Sick sinus syndrome associated with anti-programmed cell death-1

Chien Yi Hsu, Yu Wen Su, San Chi Chen

Research output: Contribution to journalArticlepeer-review

11 Citations (Scopus)


Background: Use of anti-programmed cell death-1 (anti-PD-1) has been successful in treating many types of cancers. Despite its promising efficacy, immune-related adverse events are still a major concern. Immune-related cardiotoxicity, which is rare but fatal, has recently become a focus of attention. Cardiotoxicities including myocarditis, cardiomyopathy, cardiac fibrosis, heart block and cardiac arrest have been reported. Of these toxicities, myocarditis is often accompanied by dysrhythmia. The presentation of sick sinus syndrome as an immune-related adverse event has not yet been reported. Here, we reported the first case of sick sinus syndrome, a rare toxicity induced by anti-PD-1. Case presentation: A 42-year-old male patient who had metastatic hepatocellular carcinoma failed treatment with sorafenib. Pembrolizumab at a fixed dose of 100 mg every three weeks was given. His heart rate gradually slowed down and he presented sick sinus syndrome with a lowest heart rate of 38 bpm after six cycles of pembrolizumab. He denied chest tightness, cold sweating, palpitation and dyspnea. Lab data including cardiac enzyme, electrolytes and thyroid function were all within a normal range. Simultaneously, he complained of fatigue, dizziness and anorexia with hypotension. Lab data revealed low cortisol and ACTH levels. Anti-PD-1 induced adrenal insufficiency was suspected. Low-dose cortisone (12.5 mg) was prescribed, and the patient's symptoms, hypotension and sick sinus syndrome showed rapid improvement. Cortisone was gradually titrated and discontinued three weeks later. His sick sinus syndrome did not relapse and the cortisol and ACTH level returned to normal. Conclusions: Sick sinus syndrome caused by anti-PD-1 treatment is a rare adverse event. With the development of sick sinus syndrome, myocarditis should be the first differential diagnosis because of its lethality. From this case, we learned that sick sinus syndrome may be a presentation of immune- or adrenal insufficiency-mediated sinus node dysfunction, both could be reversed with a glucocorticoid supplement.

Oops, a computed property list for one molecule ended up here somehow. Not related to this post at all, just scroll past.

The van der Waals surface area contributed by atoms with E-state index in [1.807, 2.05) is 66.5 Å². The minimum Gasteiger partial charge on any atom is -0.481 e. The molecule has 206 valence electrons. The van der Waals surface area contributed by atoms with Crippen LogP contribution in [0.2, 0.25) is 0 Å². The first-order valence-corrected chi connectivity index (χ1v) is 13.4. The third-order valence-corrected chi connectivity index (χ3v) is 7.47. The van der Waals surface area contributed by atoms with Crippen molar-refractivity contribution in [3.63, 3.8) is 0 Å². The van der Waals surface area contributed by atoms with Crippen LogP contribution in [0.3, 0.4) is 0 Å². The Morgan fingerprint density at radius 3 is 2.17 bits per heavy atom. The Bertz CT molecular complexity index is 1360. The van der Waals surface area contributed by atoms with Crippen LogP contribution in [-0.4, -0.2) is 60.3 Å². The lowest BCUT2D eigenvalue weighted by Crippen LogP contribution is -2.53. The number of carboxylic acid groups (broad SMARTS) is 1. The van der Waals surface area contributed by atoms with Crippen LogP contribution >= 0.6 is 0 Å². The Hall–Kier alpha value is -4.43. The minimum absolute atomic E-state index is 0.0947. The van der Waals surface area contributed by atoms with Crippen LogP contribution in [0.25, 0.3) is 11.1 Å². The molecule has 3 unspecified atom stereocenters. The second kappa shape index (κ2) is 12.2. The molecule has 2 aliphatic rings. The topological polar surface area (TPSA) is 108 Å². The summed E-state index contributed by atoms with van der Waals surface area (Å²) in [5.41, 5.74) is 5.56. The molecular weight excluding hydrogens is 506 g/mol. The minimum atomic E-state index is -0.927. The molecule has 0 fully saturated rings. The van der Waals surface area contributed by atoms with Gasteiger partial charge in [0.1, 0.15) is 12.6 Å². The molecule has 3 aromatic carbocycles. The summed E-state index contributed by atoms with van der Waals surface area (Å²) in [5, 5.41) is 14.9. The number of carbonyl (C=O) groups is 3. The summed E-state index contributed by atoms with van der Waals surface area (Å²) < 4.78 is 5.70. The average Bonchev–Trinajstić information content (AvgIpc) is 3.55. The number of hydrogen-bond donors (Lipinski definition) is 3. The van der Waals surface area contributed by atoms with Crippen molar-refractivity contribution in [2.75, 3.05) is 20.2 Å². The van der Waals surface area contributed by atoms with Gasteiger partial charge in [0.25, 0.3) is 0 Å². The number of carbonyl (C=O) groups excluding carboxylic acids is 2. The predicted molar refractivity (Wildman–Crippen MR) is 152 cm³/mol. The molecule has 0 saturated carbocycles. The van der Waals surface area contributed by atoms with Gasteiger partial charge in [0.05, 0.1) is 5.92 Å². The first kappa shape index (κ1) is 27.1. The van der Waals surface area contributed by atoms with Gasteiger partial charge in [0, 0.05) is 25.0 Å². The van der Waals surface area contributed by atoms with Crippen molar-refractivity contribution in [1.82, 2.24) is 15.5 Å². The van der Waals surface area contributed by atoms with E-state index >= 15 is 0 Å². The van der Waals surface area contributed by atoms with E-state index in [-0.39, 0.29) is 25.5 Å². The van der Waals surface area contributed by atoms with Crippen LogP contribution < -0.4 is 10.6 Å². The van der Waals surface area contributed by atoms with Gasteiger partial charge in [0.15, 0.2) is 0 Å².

Original languageEnglish
Article number72
JournalJournal for ImmunoTherapy of Cancer
Issue number1
Publication statusPublished - Jul 16 2018


  • Adrenal insufficiency
  • Anti-programmed cell death-1
  • Hepatocellular carcinoma
  • Immune-related adverse event
  • Sick sinus syndrome

ASJC Scopus subject areas

  • Immunology and Allergy
  • Immunology
  • Molecular Medicine
  • Oncology
  • Pharmacology
  • Cancer Research


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